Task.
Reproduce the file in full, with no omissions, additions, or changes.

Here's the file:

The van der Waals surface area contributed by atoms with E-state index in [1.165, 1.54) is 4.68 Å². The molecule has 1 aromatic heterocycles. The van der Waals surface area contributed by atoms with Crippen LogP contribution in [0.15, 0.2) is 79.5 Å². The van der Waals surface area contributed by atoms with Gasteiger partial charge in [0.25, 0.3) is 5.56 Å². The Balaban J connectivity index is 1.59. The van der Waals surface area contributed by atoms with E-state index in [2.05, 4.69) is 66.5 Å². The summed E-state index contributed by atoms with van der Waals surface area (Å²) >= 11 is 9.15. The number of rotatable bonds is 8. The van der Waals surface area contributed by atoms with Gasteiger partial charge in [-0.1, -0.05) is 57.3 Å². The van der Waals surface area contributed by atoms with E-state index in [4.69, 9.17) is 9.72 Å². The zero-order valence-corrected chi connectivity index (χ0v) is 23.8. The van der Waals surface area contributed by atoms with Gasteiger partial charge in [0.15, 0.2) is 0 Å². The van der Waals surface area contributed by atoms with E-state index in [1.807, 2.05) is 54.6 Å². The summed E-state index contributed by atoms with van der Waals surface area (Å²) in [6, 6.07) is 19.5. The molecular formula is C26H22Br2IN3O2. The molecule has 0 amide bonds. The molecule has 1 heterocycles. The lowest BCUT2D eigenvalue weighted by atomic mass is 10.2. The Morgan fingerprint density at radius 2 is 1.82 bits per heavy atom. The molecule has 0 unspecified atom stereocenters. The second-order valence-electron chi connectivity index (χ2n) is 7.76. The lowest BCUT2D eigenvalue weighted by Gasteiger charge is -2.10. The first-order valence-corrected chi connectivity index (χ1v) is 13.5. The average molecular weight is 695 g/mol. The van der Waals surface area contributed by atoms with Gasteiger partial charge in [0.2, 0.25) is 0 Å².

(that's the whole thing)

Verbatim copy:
The van der Waals surface area contributed by atoms with E-state index in [1.165, 1.54) is 4.68 Å². The molecule has 1 aromatic heterocycles. The van der Waals surface area contributed by atoms with Crippen LogP contribution in [0.15, 0.2) is 79.5 Å². The van der Waals surface area contributed by atoms with Gasteiger partial charge in [0.25, 0.3) is 5.56 Å². The Balaban J connectivity index is 1.59. The van der Waals surface area contributed by atoms with E-state index in [2.05, 4.69) is 66.5 Å². The summed E-state index contributed by atoms with van der Waals surface area (Å²) >= 11 is 9.15. The number of rotatable bonds is 8. The van der Waals surface area contributed by atoms with Gasteiger partial charge in [-0.1, -0.05) is 57.3 Å². The van der Waals surface area contributed by atoms with E-state index in [4.69, 9.17) is 9.72 Å². The zero-order valence-corrected chi connectivity index (χ0v) is 23.8. The van der Waals surface area contributed by atoms with Gasteiger partial charge in [0.15, 0.2) is 0 Å². The van der Waals surface area contributed by atoms with E-state index in [1.807, 2.05) is 54.6 Å². The summed E-state index contributed by atoms with van der Waals surface area (Å²) in [6, 6.07) is 19.5. The molecular formula is C26H22Br2IN3O2. The molecule has 0 amide bonds. The molecule has 1 heterocycles. The lowest BCUT2D eigenvalue weighted by atomic mass is 10.2. The Morgan fingerprint density at radius 2 is 1.82 bits per heavy atom. The molecule has 0 unspecified atom stereocenters. The second-order valence-electron chi connectivity index (χ2n) is 7.76. The lowest BCUT2D eigenvalue weighted by Gasteiger charge is -2.10. The first-order valence-corrected chi connectivity index (χ1v) is 13.5. The average molecular weight is 695 g/mol. The van der Waals surface area contributed by atoms with Gasteiger partial charge in [0.2, 0.25) is 0 Å².